Get on Top of Moss
You’re probably starting to spend less and less time in your garden. If you have looked at your lawn though you may have noticed the presence of moss. Moss is quite a common problem in many lawns, so we’re going to find out what it is, how you can recognise it and what you can do about it.
Have you got moss?
Moss is one of the simplest lawn problems to identify. You will notice patches of loose tufts of yellowish-green or green plants, which can look like very small ferns and are often densely matted. What you won’t see where moss has taken hold is much grass.
When you walk on mossy areas of your lawn, you may notice that it feels ‘spongy’ under foot, and the area is frequently uneven in colour.
What causes moss?
There are a variety of things that may cause moss to grow in lawns. These range from factors such as how you care for your lawn to things like the climate. While not everything is within your control, understanding why you may have a problem with moss can help you to minimise it.
Some common causes include:-
- Poor drainage – this is one of the most common causes of moss in lawns, and often occurs when soil is compacted. If drainage is poor, water pools on the surface of lawn, creating conditions that are ideal for the growth of moss
- Close mowing – if grass is cut too short it can make it weak, which in turn provides the opportunity for moss to grow in its place. If you notice bare patches in the autumn, it is likely that moss may prove to be a problem over winter.
- Shaded lawns – if your lawn is completely or partially in shade, you may find that you have an increased problem with moss. This is the reason that you often notice more moss in your lawn as the days get shorter and your lawn receives less sunshine.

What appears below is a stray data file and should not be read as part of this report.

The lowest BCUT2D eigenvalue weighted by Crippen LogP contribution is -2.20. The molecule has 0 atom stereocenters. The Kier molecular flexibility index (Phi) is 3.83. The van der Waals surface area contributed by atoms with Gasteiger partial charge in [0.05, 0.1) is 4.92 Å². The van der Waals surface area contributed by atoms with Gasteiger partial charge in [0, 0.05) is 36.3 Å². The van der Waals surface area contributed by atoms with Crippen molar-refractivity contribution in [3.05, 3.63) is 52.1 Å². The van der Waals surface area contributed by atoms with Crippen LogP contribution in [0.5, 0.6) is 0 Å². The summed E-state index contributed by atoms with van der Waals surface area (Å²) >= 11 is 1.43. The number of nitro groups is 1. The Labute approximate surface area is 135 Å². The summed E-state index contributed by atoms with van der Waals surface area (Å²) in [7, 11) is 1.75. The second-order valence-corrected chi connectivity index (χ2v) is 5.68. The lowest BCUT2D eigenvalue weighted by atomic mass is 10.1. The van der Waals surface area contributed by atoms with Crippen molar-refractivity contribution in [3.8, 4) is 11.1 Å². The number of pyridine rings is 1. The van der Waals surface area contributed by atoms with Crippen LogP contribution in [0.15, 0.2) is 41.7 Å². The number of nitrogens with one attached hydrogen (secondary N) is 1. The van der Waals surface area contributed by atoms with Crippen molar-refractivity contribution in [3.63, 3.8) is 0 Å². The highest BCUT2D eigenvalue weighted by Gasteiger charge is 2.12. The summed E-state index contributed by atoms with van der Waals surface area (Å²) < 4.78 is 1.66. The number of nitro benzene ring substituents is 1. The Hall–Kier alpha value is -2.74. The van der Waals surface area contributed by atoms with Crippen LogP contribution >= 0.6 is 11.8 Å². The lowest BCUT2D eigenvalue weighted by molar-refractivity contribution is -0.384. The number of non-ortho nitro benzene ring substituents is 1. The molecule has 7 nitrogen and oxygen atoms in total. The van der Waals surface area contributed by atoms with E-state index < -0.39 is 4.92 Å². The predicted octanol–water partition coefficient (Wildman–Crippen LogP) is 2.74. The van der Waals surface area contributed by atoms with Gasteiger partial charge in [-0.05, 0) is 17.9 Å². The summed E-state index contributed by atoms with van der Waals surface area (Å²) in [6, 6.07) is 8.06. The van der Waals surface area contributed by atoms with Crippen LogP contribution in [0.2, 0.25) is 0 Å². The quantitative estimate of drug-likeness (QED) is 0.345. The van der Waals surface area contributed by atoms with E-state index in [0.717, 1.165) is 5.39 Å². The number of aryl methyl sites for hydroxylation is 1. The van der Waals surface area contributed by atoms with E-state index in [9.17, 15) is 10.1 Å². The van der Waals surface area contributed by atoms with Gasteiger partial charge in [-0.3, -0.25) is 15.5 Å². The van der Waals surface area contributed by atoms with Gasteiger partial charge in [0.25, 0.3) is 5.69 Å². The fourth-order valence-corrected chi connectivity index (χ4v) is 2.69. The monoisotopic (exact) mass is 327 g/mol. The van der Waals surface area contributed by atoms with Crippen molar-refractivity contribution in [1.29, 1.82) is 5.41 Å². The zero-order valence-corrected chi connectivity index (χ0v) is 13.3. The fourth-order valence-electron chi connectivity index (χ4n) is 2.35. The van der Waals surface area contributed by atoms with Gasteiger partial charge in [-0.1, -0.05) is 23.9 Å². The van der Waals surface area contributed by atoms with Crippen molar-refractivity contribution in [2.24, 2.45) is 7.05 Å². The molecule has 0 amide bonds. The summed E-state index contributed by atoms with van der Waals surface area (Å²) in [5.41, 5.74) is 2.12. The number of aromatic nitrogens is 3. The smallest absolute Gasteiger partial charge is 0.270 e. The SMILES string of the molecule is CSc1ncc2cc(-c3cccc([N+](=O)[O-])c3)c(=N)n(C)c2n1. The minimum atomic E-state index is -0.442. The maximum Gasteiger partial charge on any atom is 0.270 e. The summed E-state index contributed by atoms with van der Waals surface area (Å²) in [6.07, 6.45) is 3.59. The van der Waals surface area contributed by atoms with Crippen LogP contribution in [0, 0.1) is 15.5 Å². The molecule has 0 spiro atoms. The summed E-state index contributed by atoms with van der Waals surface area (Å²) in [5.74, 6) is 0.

- Worn areas – whether it’s due to children playing on the lawn, or because people walk over an area, a worn area of lawn will provide suitable conditions for moss to grow.
- Acidic soil – lawns in areas where the soil is acidic tend to be more prone to moss.
- Nutrient deficient lawns – lawns that aren’t fed regularly with the appropriate fertiliser will have weaker growing grass, which can make it easier for moss to thrive.
- Failure to remove thatch or leaves – a covering of thatch, or indeed autumn leaves, on your lawn can damage the health of your lawn, again leading to an increase in the amount of moss present.
- General neglect – a lawn that isn’t looked after is a lawn that will be more likely to suffer from all kinds of problems, including moss.
What can you do?
The best thing is to prevent moss from occurring the first place by addressing some of the causes. Some of these may be the easier than others. If, for example your lawn is shaded by buildings or other permanent structures there is little you can do, however you can minimise shade from trees or hedges by keeping them well-pruned, and even removing them if necessary.
Many of the causes of moss result from poor maintenance of your lawn, such as failing to feed the lawn, not carrying out treatments such as scarification to remove that or mowing the grass too short. Setting up a year-round lawn treatment plan with All Green Lawn Treatments is one of the best ways to keep you lawn healthy and reduce the risk of moss growing. Our plans can include the application of fertiliser, to help you grass grow with strength, and we can carry out aeration in order to reduce soil compaction and improve drainage.
Of course if moss has already taken a hold of your lawn, contact us for a free lawn analysis, when we will be able to suggest a remedial plan to treat the existing moss.